As museums go, in my opinion the entrance fees for the various museums on Berlin’s Museum Island are not cheap. And there are five of them, each with their own entry fee. If there is a temporary exhibition, more often than not that is an additional charge. And there are still many other excellent museums around Berlin. I do not want to get into a discussion about if and how much museums should charge – that is a complex issue. Rather, here I share my experiences of five days in Berlin and how to see as many of the amazing range of museums there are without going bankrupt.
Information in this article was last updated on 10 September, 2017
This article reviews and gives details of FOUR of the best city passes.
Berlin Welcome Card Available for 2,3,4,5,6 Days – each with the option of travel zones AB or ABC. Does not include Museum Island More Details, User Reviews & Buy Online
Berlin Welcome Card with Museum Island 48 hours with the option of travel zones AB or ABC More Details, User Reviews & Buy Online
Berlin Pass Available for 2 or 3 days, different prices for adults and children, optional travel add-on More Details, User Reviews & Buy Online
Museums Pass Berlin 3 day entry into about 30 of Berlin’s top museums, including those on Museum Island More Details, User Reviews & Buy Online
Read on for comparisons, information on how to decide which pass is best suited for you, FAQs, as well as discount codes (when available) to buy online.
During previous stays in Berlin I never had an opportunity to really explore all five museums on Museuminsel. And, actually, because of various restoration projects since the reunification of Germany, not all of the individual museums were accessible during my visits anyway. So this time, the focus of my five days in Berlin was Museum Island. My concentration when moving from one large gallery filled with glass cabinets to another soon starts to flag, and I loose interest. And this is particularly true in the big, so-called ‘universal museums’.
To keep my interest alive and concentration high, I like to break up a visit by going off and doing other things. And Berlin is perfect for this. To do this, however, an open entry ticket or pass is essential – well it is for me. But, as anyone who has visited Berlin will tell you, there are a number of cards and passes available. On the one hand this is good because visitors are more likely to find a suitable ticket. On the other hand, choosing between the the various options requires some planning.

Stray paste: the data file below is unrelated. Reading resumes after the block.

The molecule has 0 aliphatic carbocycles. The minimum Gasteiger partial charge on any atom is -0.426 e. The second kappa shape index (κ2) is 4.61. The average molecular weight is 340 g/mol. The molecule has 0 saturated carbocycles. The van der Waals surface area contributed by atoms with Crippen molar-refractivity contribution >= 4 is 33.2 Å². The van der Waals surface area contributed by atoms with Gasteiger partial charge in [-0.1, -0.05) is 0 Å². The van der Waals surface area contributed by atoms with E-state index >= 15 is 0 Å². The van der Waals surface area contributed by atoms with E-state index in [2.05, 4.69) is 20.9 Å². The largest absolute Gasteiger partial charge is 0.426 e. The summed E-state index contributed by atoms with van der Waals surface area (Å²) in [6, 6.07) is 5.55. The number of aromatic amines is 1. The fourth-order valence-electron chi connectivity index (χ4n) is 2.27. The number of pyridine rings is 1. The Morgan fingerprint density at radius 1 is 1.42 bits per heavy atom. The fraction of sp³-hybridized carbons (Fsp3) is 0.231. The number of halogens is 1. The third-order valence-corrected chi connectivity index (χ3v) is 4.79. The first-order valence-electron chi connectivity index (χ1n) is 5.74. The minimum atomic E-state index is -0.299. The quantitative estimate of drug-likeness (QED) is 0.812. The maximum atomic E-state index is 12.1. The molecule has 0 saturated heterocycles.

If all you want to do is visit one of the sites on Museuminsel and spend an hour or two there – and there is nothing wrong with that (the Pergamon would be top of my list), then the information below is probably irrelevant for you. Pay for your one-time entry at the ticket office, and enjoy! If, however, you want to visit more than one museum, and perhaps return to Museuminsel on more than one day, the advice and tips here are intended for you.
The following are the various options I think are useful, depending on what you wish to achieve during your trip to Berlin.
Berlin Welcome Card & Museum Island with Public Transport
The city’s official tourist agency, Visit Berlin, has created a very handy and affordable series of passes – known collectively as the Welcome Card Berlin. These Berlin passes combine a variety of benefits, including free, unlimited public transport with varying discounts at an impressive range of over 200 attractions, activities, restaurants and shops. And then, depending of the card type, either discounted or free entry to 50 of the best museums in Berlin.
In choosing which card is good for you, you need to think about your requirements, as there are essentially two different cards with different sets of benefits to choose from.
FIRST: The most basic card is the most straight forward – the Welcome Card Berlin. The card is available for either 48 hours, 72 hours, four, five and six days; and each of these comes with a substantial free guidebook. Besides substantial discounted entry to various activities, attractions and museums (over 200 of them), each card also has unlimited travel on the S/U-Bahn (each card is available with either zones A and B, or A, B and C). So, you get to choose how long you want the card for, and which of the two transport zones you require during your stay. As of July 2017, a 48 hour card for zones A&B costs €19.90 per person, whereas a six day card with zones A,B and C included costs €46. More Details, User Reviews and Buy Online.